Glycyrrhizic Acid Improves Lipid and Glucose Metabolism in High-Sucrose-Fed Rats

Chanchal Chandramouli, Yong Sheau Ting, Lam Yi Lyn, Ton So Ha, Khalid Abdul Kadir


Background: The alarming increase in sugar consumption worldwide has largely contributed towards the escalating symptoms of metabolic syndrome (MetS) such as obesity, insulin resistance and dyslipidaemia. Reduction in lipoprotein lipase (LPL) activity leads to dyslipidaemia, a hallmark of MetS. Increased activation of glucocorticoid receptors also results in symptoms of MetS. Glycyrrhizic acid (GA), a triterpenoid saponin, inhibits 11β-hydroxysteroid dehydrogenase 1 (11β-HSD1), which leads to reduced hexose-6-phosphate (H6PDH) activity and decreased glucocorticoids (GCs) production. GCs induce the gene transcriptions of enzymes such as phosphoenolpyruvate carboxykinase (PEPCK) and glucose-6-phosphatase (G6Pase) in the gluconeogenic pathway. Studies have indicated that triterpenoids could act as PPAR agonists and GA is therefore postulated to restore LPL expression in the insulin resistant state.

Methods: Twenty-four male Sparague Dawley rats were randomly divided into three treatment groups (Group A, normal diet; Group B, high-sucrose diet; Group C, high-sucrose diet with 100 mg/kg of GA). After 28 days of treatment, the blood samples collected were analyzed for blood glucose, serum insulin and lipid profiles and the tissues collected were used for LPL expression, 11β-HSD1, H6PDH and PEPCK activities analysis. Statistical analysis was done using REST9 and SPSS softwares, P ≤ 0.05 was considered significant.

Results: Oral administration of 100mg/kg GA to high-sucrose induced rats significantly lower blood glucose (32.2%), serum insulin (68.4%), HOMA-IR (81.6%) (P < 0.05) and improved lipid parameters (P < 0.05) with no elevations in blood pressure. LPL activity was upregulated in all tissues (P > 0.05), with significant upregulation in the liver (2 fold) (P < 0.01). 11ß-HSD activity was lower in all tissues in GA treated rats compared to the group on high-sucrose diet alone (P < 0.05). Smaller elevations in H6PDH activities were observed in the liver (14.2%), kidney (7.17%), subcutaneous adipose tissue (SAT) (15.3%), abdominal muscle (AM) (18.4%) and quadriceps femoris (QF) (15.3%). PEPCK activities were elevated in the liver (14.9%) and kidney (7.0%) (P < 0.05) but increased in the SAT (74.4%) and visceral adipose tissues (VAT) (142.0%) (P < 0.01). Smaller increases were observed in the hepatic (61.6%) and renal (47.4%) G6Pase activities (P < 0.05).

Conclusion: High-sucrose feeding induced hypertension, hyperglycemia, insulin resistance and dyslipidemia. GA could ameliorate these symptoms by regulating the glucose and lipid metabolism through 11ß-HSD1 inhibition and possibly PPARγ agonism. GA induced LPL expression and contributed towards a postive shift in the lipid profiles. GA also prevented hyperglycaemia and improved insulin sensitivity in the high-sucrose fed rats without causing hypertension. Thus, GA appears to be a possible therapeutic compound in lowering the risks of developing dyslipidaemia and possibly T2DM.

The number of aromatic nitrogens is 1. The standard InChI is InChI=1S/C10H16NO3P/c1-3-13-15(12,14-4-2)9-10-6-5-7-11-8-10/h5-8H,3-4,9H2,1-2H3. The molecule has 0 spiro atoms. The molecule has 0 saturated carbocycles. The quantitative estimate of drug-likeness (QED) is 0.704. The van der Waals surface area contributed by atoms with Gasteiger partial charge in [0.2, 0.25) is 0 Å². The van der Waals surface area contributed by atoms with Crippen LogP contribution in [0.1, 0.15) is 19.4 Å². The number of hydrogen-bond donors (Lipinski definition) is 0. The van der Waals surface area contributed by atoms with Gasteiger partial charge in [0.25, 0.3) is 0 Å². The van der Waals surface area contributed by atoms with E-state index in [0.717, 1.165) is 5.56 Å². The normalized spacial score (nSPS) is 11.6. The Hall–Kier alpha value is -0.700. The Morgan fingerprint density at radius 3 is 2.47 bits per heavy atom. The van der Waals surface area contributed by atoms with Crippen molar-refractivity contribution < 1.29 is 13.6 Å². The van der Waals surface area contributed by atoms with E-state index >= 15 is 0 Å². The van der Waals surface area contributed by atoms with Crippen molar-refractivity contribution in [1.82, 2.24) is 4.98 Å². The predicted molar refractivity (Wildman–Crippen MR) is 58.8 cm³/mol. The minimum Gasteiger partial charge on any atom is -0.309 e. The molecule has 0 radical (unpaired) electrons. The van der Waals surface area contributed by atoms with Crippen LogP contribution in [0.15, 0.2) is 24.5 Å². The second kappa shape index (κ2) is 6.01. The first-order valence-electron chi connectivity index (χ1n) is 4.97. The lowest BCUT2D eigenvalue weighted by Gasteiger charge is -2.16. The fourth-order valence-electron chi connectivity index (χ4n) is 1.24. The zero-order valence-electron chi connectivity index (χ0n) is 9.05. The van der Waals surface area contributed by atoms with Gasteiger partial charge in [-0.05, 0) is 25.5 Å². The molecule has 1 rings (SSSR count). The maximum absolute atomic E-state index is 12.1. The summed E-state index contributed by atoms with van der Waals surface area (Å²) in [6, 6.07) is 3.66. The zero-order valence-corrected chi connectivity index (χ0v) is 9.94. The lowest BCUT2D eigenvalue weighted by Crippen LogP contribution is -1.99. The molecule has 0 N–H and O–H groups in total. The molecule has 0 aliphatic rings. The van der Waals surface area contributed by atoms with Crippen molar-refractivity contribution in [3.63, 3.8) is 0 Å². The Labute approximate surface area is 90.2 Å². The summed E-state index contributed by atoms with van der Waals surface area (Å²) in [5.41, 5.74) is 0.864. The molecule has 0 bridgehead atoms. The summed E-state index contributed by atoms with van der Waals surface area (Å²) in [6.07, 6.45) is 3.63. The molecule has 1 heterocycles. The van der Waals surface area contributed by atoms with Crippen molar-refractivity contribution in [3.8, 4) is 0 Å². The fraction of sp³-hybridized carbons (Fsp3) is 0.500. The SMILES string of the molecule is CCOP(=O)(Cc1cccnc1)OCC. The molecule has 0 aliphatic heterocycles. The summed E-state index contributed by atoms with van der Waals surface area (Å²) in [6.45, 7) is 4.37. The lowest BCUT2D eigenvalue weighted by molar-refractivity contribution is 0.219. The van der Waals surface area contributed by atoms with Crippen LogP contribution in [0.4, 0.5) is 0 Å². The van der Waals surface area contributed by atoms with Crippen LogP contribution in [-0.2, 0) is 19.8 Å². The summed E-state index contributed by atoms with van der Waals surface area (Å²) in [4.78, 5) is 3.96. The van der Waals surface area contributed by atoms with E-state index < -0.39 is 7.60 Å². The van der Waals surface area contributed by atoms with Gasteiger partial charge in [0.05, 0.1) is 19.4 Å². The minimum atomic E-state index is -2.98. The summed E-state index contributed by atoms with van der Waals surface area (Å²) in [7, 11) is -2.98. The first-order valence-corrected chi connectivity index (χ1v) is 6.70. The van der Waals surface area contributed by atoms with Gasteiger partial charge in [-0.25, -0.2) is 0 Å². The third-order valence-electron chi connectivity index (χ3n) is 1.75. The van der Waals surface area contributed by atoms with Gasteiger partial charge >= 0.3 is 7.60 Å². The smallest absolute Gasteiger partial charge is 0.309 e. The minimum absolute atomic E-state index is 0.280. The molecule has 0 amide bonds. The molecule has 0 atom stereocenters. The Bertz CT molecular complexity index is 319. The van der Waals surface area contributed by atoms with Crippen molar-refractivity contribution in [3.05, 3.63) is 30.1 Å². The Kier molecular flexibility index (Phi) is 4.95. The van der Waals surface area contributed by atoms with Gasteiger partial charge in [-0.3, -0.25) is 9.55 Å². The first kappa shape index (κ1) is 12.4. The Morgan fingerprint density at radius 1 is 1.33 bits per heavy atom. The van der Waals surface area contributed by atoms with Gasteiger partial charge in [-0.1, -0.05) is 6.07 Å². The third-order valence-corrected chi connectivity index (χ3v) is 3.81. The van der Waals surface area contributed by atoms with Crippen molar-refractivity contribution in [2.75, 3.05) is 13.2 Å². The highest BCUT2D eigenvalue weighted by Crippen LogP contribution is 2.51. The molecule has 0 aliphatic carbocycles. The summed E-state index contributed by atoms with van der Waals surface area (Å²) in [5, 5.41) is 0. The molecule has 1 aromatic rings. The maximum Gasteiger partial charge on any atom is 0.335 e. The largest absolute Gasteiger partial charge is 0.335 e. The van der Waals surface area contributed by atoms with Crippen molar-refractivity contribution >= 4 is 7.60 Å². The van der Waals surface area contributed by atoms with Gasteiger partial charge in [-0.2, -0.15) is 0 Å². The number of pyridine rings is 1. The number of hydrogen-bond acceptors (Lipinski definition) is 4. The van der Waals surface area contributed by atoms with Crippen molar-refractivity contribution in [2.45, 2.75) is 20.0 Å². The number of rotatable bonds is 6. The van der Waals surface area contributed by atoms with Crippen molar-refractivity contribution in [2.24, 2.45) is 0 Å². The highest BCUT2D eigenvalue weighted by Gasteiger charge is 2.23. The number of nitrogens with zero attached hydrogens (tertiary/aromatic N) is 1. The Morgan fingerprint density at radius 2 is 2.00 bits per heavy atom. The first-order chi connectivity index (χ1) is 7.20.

Glycyrrhizic acid; Dyslipidaemia; Diabetes; Lipoprotein lipase (LPL); Phosphoenolpyruvate Carboxykinase (PEPCK); Hexose-6-Phosphate Dehydrogenase (H6PDH); Glucose-6-Phosphatase (G6Pase); 1ß-hydroxysteroid dehydrogenase 1 (11 ß-HSD)

Full Text: HTML PDF
Home     |     Log In     |      About     |      Search     |      Current     |      Archives     |      Submit      |     Subscribe



Aims and Scope

Current Issues

Conflict of Interest

About Publisher

Editorial Board



Company Profile

Editorial Office

Misconduct and Retraction


Company Registration

Contact Us

Abstracting and Indexing



Instructions to Authors


Declaration of Helsinki

Contact Publisher

Submission Checklist


Terms of Use

Company Address

Submit a Manuscript

Open Access Policy

Privacy Policy

Browse Journals

Publishing Fee

Publishing Policy


Recent Highlights

Peer-Review Process

Publishing Quality

Code of Ethics

Advertising Policy

Manuscript Tracking

Advanced Search

For Librarians


Publishing Process

Publication Frequency

For Reviewers

Propose a New Journal


Journal of Endocrinology and Metabolism, bimonthly, ISSN 1923-2861 (print), 1923-287X (online), published by Elmer Press Inc.        
The content of this site is intended for health care professionals.
This is an open-access journal distributed under the terms of the Creative Commons Attribution-NonCommercial 4.0 International License, which permits unrestricted
non-commercial use, distribution, and reproduction in any medium, provided the original work is properly cited.
Creative Commons Attribution license (Attribution-NonCommercial 4.0 International CC-BY-NC 4.0)

This journal follows the International Committee of Medical Journal Editors (ICMJE) recommendations for manuscripts submitted to biomedical journals,
the Committee on Publication Ethics (COPE) guidelines, and the Principles of Transparency and Best Practice in Scholarly Publishing.

website:   editorial contact:
Address: 9225 Leslie Street, Suite 201, Richmond Hill, Ontario, L4B 3H6, Canada

© Elmer Press Inc. All Rights Reserved.